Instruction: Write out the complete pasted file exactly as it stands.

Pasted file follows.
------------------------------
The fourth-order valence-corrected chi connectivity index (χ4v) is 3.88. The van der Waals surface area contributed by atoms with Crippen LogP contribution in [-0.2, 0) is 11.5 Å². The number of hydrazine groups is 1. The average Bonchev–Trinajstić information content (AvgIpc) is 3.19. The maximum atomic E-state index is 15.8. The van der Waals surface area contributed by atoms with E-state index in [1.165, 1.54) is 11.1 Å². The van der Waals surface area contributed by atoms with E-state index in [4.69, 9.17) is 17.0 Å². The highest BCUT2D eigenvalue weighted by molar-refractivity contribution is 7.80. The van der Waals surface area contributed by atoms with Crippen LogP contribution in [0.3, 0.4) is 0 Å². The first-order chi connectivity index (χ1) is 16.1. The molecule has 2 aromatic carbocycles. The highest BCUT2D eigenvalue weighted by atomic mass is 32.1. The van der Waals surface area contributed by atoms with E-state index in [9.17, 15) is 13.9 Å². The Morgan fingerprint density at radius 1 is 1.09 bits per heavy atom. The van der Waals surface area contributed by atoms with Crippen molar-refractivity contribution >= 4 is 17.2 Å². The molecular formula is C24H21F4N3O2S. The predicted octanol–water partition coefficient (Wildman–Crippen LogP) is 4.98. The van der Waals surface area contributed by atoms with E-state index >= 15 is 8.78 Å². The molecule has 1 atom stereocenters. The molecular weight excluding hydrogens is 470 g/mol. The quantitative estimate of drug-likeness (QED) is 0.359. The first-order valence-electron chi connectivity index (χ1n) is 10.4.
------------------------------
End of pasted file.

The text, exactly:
The fourth-order valence-corrected chi connectivity index (χ4v) is 3.88. The van der Waals surface area contributed by atoms with Crippen LogP contribution in [-0.2, 0) is 11.5 Å². The number of hydrazine groups is 1. The average Bonchev–Trinajstić information content (AvgIpc) is 3.19. The maximum atomic E-state index is 15.8. The van der Waals surface area contributed by atoms with E-state index in [1.165, 1.54) is 11.1 Å². The van der Waals surface area contributed by atoms with E-state index in [4.69, 9.17) is 17.0 Å². The highest BCUT2D eigenvalue weighted by molar-refractivity contribution is 7.80. The van der Waals surface area contributed by atoms with Crippen LogP contribution in [0.3, 0.4) is 0 Å². The first-order chi connectivity index (χ1) is 16.1. The molecule has 2 aromatic carbocycles. The highest BCUT2D eigenvalue weighted by atomic mass is 32.1. The van der Waals surface area contributed by atoms with E-state index in [9.17, 15) is 13.9 Å². The Morgan fingerprint density at radius 1 is 1.09 bits per heavy atom. The van der Waals surface area contributed by atoms with Crippen molar-refractivity contribution >= 4 is 17.2 Å². The molecular formula is C24H21F4N3O2S. The predicted octanol–water partition coefficient (Wildman–Crippen LogP) is 4.98. The van der Waals surface area contributed by atoms with E-state index >= 15 is 8.78 Å². The molecule has 1 atom stereocenters. The molecular weight excluding hydrogens is 470 g/mol. The quantitative estimate of drug-likeness (QED) is 0.359. The first-order valence-electron chi connectivity index (χ1n) is 10.4.